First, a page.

Catalogue of Artificial Intelligence Techniques
Recursive Best-First Search
Keywords: best, best-first, recursive, search
Author(s): Chris Berry
Recursive Best-First Search is a search algorithm that acts in a way similar to the Standard Best-First Search, only in a linear space. It is also very similar in design to the recursive depth-first search algorithm, although there is one significant difference.
The RBFS algorithm works by keeping track of an upper bound. This upper bound allows the algorithm to ‘choose’ better paths rather than continuing indefinitely down the same one.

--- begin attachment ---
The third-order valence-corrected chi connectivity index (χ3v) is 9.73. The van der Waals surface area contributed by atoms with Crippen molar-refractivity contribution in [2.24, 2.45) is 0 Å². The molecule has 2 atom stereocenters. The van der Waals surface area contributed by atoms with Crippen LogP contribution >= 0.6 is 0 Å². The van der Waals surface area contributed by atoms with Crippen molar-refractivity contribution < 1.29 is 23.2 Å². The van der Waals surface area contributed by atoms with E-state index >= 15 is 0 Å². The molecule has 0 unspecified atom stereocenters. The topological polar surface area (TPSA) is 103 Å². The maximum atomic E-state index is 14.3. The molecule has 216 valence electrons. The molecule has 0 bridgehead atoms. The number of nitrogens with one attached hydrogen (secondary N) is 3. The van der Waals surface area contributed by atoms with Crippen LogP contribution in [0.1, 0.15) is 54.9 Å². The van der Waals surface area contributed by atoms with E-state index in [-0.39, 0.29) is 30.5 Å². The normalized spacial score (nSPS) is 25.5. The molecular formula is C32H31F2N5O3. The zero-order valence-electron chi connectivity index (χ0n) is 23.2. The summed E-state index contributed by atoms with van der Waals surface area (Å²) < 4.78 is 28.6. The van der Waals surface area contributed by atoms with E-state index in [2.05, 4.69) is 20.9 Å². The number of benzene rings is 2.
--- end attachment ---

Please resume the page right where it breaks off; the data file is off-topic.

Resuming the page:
The upper bound is set to the f-value of the best alternative path from the ancestor of the current node. The current node is then expanded and the child nodes investigated. If all the child nodes exceed the upper bound then the current nodes f-value is set to the best child nodes f-value, and the best alternative path (i.e. the upper bound) is visited. Should one or more of the child nodes be less than the upper bound the node with the smallest f-value is visited and the upper bound is set to the lowest alternative (which could mean it does not change). The process is then repeated, please see diagram for more details.
One major flaw of this algorithm is that it can visit the same node several times. This occurs due to the algorithm changing paths only to come back to the same path again. It is understandable how this can happen as once a node is expanded there is a good chance its current f-value will become worse.
- Stuart Russel, Peter Norvig, Artificial Inteligence: A modern approach.